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讓傳統變得時髦起來:紐約老牌豆腐店重返唐人街

更新時間:2019/9/9 20:14:48 來源:紐約時報中文網 作者:佚名

The Heir to a Tofu Dynasty Finally Learns to Make Tofu
讓傳統變得時髦起來:紐約老牌豆腐店重返唐人街

Two years ago, Paul Eng decided to confront a reality he had been facing most of his life: He was the heir to a tofu tradition who had no idea how to make tofu.

兩年前,伍啟芳(Paul Eng)決定正視一個他一生大部分時間都在面對的現實:他是一項豆腐傳統的繼承人,卻不知道怎么做豆腐。

Mr. Eng’s grandfather learned the trade in the 1930s from fellow immigrants shortly after he arrived in Chinatown. He went on to open up a small tofu shop on Mott Street, called Fong Inn Too, and developed recipes that would become well loved in Chinatown for more than eighty years. When Mr. Eng’s parents closed the shop in 2017, the recipes, never written down, disappeared with it.

伍啟芳的祖父在1930年代來到華埠不久,就從其他移民那里學到了這門手藝。后來,他在勿街開了一家豆腐店,名叫“宏安”(Fong Inn Too),并開發了在華埠暢銷80多年的菜譜。2017年,當伍啟芳的父母關閉這家店時,那些從未被記錄下來的菜譜也隨之消失了。

At one point, while trying to recreate those recipes, Mr. Eng asked one of his parents’ former employees how much baking soda a particular recipe called for. He said, “A cup.”

伍啟芳曾經試圖重制這些配方,他問父母的一位前雇員,一種特定配方需要加多少小蘇打。店員說:“一杯。”

“A cup, like eight ounces? Like a U.S. standard cup measure?”

“一杯,八盎司?美國標準杯嗎?”

“No,” the man said, “a cup.”

“不,”那人說,“一杯。”

“Like a coffee cup?”

“咖啡杯?”

“No, this one cup that we had at the shop.”

“不,就是我們店里有個杯子。”

The cup, naturally, had been thrown out.

那個杯子,當然早就扔掉了。

Unlike his brothers, who stayed in Chinatown and helped with the shop, Mr. Eng left the neighborhood at a young age to pursue a different path: One that would take him to Moscow and back and through various artistic endeavors, before he unexpectedly landed in the world of artisanal tofu.

伍啟芳的兄弟們一直住在華埠,幫著打理這家店,他卻在很小的時候就離開了那里,去追求一條不同的道路:這條路將他帶到莫斯科然后再回來,讓他做了各種藝術工作,最后意外地進入手工豆腐的世界。

Before Fong Inn Too closed, it was the oldest family-owned tofu shop in New York, and one of only two still making fresh tofu in Manhattan’s Chinatown. For many Chinatown families, a visit to the tofu shop used to be part of a weekly or daily routine. “In the old days, you would go down the street and pick one thing up at each store,” Mr. Eng said. “You would go to the veggie stand to get your veggies, the meat shop to get your meat, and Fong Inn Too to get your fresh tofu.”

在宏安關門之前,它是紐約歷史最悠久的家庭豆腐店,也是曼哈頓華埠僅有的兩家仍在制作新鮮豆腐的店之一。對于許多華埠家庭來說,光顧豆腐店曾經是每周或每天的例行事務。“以前你會走到街上,在每家商店買一樣東西,”伍啟芳說。“你去蔬菜攤買蔬菜,去肉店買肉,還去宏安買新鮮豆腐。”

Over the decades, most of Mr. Eng’s family stayed rooted in Chinatown and involved with running the shop. Mr. Eng decided to pursue other interests. After finishing college in 1989, he worked at a guitar shop in Midtown while playing in an art/noise band called Piss Factory. He also worked as a graphic designer and art director before he moved to Moscow in 2004, became a photographer and started a family.

在過去的幾十年里,伍啟芳的大部分家人都扎根華埠,參與經營這家店。伍啟芳決定追求其他興趣。1989年大學畢業后,他在中城一家吉他店工作,還是一支名叫“尿廠”(Piss Factory)的藝術/噪音樂隊的成員。在2004年搬到莫斯科之前,他還做過平面設計師和美術指導,后來成了攝影師,并且組建了家庭。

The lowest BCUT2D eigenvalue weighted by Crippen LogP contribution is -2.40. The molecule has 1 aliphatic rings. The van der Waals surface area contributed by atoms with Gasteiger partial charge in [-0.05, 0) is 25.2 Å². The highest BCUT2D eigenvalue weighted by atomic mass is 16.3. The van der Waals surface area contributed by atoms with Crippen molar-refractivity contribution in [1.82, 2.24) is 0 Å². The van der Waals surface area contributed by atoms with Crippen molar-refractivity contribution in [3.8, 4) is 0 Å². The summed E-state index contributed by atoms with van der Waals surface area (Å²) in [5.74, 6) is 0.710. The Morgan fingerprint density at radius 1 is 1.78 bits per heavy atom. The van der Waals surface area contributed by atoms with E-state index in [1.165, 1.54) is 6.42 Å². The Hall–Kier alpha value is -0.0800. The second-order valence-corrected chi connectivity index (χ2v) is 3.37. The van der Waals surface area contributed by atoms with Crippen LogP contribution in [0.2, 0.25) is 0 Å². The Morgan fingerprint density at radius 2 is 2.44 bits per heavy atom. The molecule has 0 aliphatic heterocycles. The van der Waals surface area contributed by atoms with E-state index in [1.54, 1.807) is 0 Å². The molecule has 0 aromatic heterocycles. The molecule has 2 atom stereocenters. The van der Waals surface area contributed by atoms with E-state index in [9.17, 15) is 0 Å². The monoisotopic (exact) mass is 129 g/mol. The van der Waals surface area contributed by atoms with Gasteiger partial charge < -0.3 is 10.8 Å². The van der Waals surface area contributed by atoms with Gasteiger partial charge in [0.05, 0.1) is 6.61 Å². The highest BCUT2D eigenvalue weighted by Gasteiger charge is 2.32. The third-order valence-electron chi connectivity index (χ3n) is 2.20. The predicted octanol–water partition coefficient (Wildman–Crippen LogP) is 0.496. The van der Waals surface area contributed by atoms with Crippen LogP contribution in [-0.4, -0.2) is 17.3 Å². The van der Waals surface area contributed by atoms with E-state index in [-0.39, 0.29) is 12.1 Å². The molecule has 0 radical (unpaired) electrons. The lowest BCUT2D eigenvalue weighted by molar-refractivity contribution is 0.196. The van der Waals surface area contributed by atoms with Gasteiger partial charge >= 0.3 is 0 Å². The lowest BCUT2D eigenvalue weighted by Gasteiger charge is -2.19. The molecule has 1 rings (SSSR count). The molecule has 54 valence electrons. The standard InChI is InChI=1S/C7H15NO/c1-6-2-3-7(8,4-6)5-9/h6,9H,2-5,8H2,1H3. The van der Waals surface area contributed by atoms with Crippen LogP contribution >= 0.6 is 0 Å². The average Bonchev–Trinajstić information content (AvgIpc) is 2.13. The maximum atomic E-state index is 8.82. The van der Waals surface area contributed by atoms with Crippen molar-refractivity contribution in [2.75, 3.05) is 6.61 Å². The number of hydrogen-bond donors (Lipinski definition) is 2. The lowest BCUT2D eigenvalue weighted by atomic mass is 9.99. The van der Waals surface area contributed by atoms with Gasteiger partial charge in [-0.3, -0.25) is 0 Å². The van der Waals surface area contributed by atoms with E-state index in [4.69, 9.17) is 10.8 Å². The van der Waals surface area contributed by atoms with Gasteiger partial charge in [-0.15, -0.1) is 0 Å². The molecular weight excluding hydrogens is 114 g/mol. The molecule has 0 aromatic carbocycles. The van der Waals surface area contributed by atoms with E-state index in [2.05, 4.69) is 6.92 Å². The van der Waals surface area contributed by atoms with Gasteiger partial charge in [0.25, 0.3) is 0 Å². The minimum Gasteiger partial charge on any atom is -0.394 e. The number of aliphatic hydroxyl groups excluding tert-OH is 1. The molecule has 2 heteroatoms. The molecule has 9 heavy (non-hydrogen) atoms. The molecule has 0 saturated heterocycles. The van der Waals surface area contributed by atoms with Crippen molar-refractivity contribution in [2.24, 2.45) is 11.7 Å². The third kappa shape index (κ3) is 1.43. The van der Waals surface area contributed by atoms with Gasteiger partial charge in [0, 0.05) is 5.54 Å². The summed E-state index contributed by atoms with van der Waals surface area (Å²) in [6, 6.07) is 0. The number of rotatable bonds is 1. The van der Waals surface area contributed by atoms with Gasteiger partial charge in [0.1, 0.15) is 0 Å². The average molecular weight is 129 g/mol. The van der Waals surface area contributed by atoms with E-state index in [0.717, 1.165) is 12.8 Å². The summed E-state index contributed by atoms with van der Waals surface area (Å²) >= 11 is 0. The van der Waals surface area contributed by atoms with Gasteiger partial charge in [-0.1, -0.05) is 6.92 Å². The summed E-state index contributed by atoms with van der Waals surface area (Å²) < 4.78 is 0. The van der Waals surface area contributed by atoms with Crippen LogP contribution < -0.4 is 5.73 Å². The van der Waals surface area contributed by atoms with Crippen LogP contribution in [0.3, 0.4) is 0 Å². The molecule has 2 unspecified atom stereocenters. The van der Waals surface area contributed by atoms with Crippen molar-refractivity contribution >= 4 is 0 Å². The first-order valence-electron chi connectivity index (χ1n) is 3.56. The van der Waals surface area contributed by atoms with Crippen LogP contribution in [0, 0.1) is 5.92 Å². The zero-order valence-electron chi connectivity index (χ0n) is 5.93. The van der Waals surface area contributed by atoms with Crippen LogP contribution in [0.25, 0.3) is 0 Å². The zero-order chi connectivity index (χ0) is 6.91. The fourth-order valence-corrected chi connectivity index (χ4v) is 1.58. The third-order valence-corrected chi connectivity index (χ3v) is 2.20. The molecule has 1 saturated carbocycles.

In 2013, Mr. Eng moved back to Chinatown with his wife and child. By the time Fong Inn Too closed, he was a father of two and looking for stability. He decided to try his hand at bringing back the family business.

2013年,伍啟芳帶著妻子和孩子搬回華埠。宏安關門時,他已經是兩個孩子的父親,正在追求穩定的生活。他決定試著恢復家族生意。

Fong Inn Too had been one of the last two places in Chinatown where you could buy freshly made tofu right from the factory, made much the same way as it had been for over a thousand years. But as rents have increased and demographics have changed, tofu factories and shops have largely disappeared — either moving to New Jersey and other boroughs, or shuttering altogether. “Many Chinese people have left, and foreigners have moved in,” said Yan Zhen Lun, who runs Sun Hing Lung tofu factory on Henry Street. “Chinese people eat our tofu, foreigners eat it less.”

華埠可以直接在作坊購買新鮮豆腐的地方僅兩家,宏安是其中之一,采用的是一千年來沒有多少改變的工藝。但隨著租金的上漲和人口結構的變化,豆腐工廠和豆腐店基本上已經消失——要么搬到新澤西和其他地區,要么干脆關門大吉。“很多華人已經離開,外國人搬進來,”顯利街新興隆豆腐店的經營者閆震倫(音)說。“我們的豆腐都是華人吃,外國人吃得不多。”

But amid this seeming decline in a culinary tradition, Mr. Eng saw an opportunity to restore a Chinatown institution while adapting it for a younger generation. The new realization of the shop is operating in one of the family’s original manufacturing spaces on Division Street and under the shop’s original name, Fong On.

不過,在這種烹飪傳統似乎正在衰落的背景下,伍啟芳看到了一個機會,既能恢復華埠的傳統,又能讓它適應年輕一代。新開張的店鋪位于地威臣街,曾經是黃家最早的作坊之一,并且恢復了商店最早的名字:宏安(Fong On)。

Fong On was known not only for its tofu but also for soy milk, rice cakes, grass jelly and a dozen other traditional products. Mr. Eng didn’t know how to make any of them, and he had almost nothing to work with. “We had dismantled all the old equipment and nothing was written down.” Not even his family members could recall enough detail to recreate their old specialties. So Mr. Eng set off on a quest to try and recreate the shop’s age-old family recipes.

宏安不僅以豆腐聞名,還制作豆漿、發糕、涼粉和其他十幾種傳統產品。伍啟芳不知道該怎么做,而且也沒有什么資料可以參考。“我們拆除了所有的舊設備,什么也沒有寫下來。”甚至連他的家人也想不起足夠的細節來重現宏安的老特色。因此,伍啟芳開始了一項探索,試圖重現宏安的家傳秘方。

This meant stepping back into a side of Chinatown that he had largely been absent from — and there was a big gulf between his streamlined vision for the shop’s future and the old-school realities of the shop’s past. Even when Mr. Eng tracked down the shop’s former employees, translating their old methods proved impossible. Over the years, the employees had developed a system of measurements based on the tools around the shop — a particular ladle filled with this ingredient, a particular bucket filled with another, the lost cup that measured the baking soda for the rice cakes.